Satisfactory Essays
In this modern era there is no avoiding mass media. Its everywhere. We are bombarded everyday by it in the form of advertisements, magazines, television and more. It tells us what to buy, what to wear and even what we should aspire to be. Needless to say it plays a very important role in our lives and helps shape our perception of the world. While society has benefited greatly from the introduction of mass media there are times where it is harmful. Women constitute a large demographic and as such are portrayed greatly in the media. The problem is that mass media often stereotypes women into the roles of sex icons and housewives. This stereotyping leads to low self-esteem, body issues and can make it difficult for women to advance in academia and careers.
Women have always been depicted in the mass media but usually stereotyped to their detriment. Stereotypes aren’t necessarily bad, they’re a simplified image of something. Whether that image is good or bad depends on the stereotype. They’re a necessity, we live in a increasingly complicated world and need these shortcuts so we can react quickly various situations. The problem is that stereotypes may not reflect reality. This becomes an issue when stereotypes are applied to groups of people. Specifically women who are often stereotyped in the media. The most common and usually harmful stereotypes about women in the media are, women are homemakers, that they do not make important decisions, are dependent on men and that they are sexual objects. While we like to think of these stereotypes in media as being mostly relegated to the past and that they are less common today, these stereotypes are still prevalent. In fact in magazines alone 78% of images depicting women are stereotypes (L...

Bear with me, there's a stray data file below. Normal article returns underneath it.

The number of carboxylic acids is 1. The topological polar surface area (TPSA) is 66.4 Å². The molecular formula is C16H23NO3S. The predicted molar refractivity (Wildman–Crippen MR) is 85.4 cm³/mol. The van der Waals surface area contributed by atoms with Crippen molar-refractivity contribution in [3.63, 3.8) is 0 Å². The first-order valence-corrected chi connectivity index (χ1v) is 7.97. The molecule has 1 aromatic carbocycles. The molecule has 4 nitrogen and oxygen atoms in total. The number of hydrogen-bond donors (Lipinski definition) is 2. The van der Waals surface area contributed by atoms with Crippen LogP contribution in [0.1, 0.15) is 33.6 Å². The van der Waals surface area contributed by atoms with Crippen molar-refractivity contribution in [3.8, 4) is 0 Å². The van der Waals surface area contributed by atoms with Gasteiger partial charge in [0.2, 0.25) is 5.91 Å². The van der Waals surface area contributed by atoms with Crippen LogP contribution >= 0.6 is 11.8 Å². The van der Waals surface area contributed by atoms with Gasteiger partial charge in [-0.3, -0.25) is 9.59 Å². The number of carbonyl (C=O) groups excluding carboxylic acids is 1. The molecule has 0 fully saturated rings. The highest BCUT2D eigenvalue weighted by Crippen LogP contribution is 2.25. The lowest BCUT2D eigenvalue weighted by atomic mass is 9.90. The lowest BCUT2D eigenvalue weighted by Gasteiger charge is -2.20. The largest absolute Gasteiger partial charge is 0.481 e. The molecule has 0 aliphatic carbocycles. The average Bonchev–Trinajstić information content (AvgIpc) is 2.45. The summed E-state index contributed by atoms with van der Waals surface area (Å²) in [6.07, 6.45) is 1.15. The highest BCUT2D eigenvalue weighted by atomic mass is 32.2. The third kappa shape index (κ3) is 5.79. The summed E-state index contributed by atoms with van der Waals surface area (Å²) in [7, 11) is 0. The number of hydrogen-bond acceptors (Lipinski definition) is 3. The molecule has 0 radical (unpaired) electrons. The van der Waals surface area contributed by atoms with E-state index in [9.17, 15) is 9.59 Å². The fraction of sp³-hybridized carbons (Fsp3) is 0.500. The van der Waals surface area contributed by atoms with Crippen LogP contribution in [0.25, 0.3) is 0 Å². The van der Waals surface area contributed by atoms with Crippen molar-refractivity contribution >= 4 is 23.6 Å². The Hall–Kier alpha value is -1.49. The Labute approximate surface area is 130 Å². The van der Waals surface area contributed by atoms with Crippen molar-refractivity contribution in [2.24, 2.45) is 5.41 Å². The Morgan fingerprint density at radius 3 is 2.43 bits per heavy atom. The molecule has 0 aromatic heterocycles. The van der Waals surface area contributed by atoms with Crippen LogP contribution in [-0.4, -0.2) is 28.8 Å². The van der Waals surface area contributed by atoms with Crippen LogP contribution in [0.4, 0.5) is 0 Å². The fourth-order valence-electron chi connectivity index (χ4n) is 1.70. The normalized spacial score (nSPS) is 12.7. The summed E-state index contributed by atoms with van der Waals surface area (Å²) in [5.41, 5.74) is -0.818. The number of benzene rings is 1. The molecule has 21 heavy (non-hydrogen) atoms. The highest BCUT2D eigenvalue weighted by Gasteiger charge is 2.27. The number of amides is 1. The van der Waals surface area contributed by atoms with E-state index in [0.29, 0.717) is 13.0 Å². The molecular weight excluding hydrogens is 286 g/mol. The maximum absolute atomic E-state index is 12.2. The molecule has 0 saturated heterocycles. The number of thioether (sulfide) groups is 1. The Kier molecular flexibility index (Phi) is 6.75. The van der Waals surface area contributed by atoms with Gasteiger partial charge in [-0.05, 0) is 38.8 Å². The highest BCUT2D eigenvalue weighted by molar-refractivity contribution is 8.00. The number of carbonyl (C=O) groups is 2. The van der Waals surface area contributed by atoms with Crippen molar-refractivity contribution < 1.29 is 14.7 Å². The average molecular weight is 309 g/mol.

... middle of paper ... leads or provides. In fact many careers seem to be either feminine or masculine. A doctor is often portrayed as a male career, while a nurse is usually a female. In many advertisements women are shown in ways that indicate subordination or helplessness. In a research article by Stankiewiez and Rosselli they looked at the images of women in magazines from 1955 to 2002 they found that women were often depicted as mentally drifting and vulnerable to the environment. Also that women were shown as adopting postures that indicate submission to control by others (8). One would imagine that these images would have changed since the 1950’s but they haven’t. In many of the categories that Stankiewiez and Rosselli used in their research “revealed that the extent to which women were shown in stereotypical roles has remained fairly constant throughout the years” (11).
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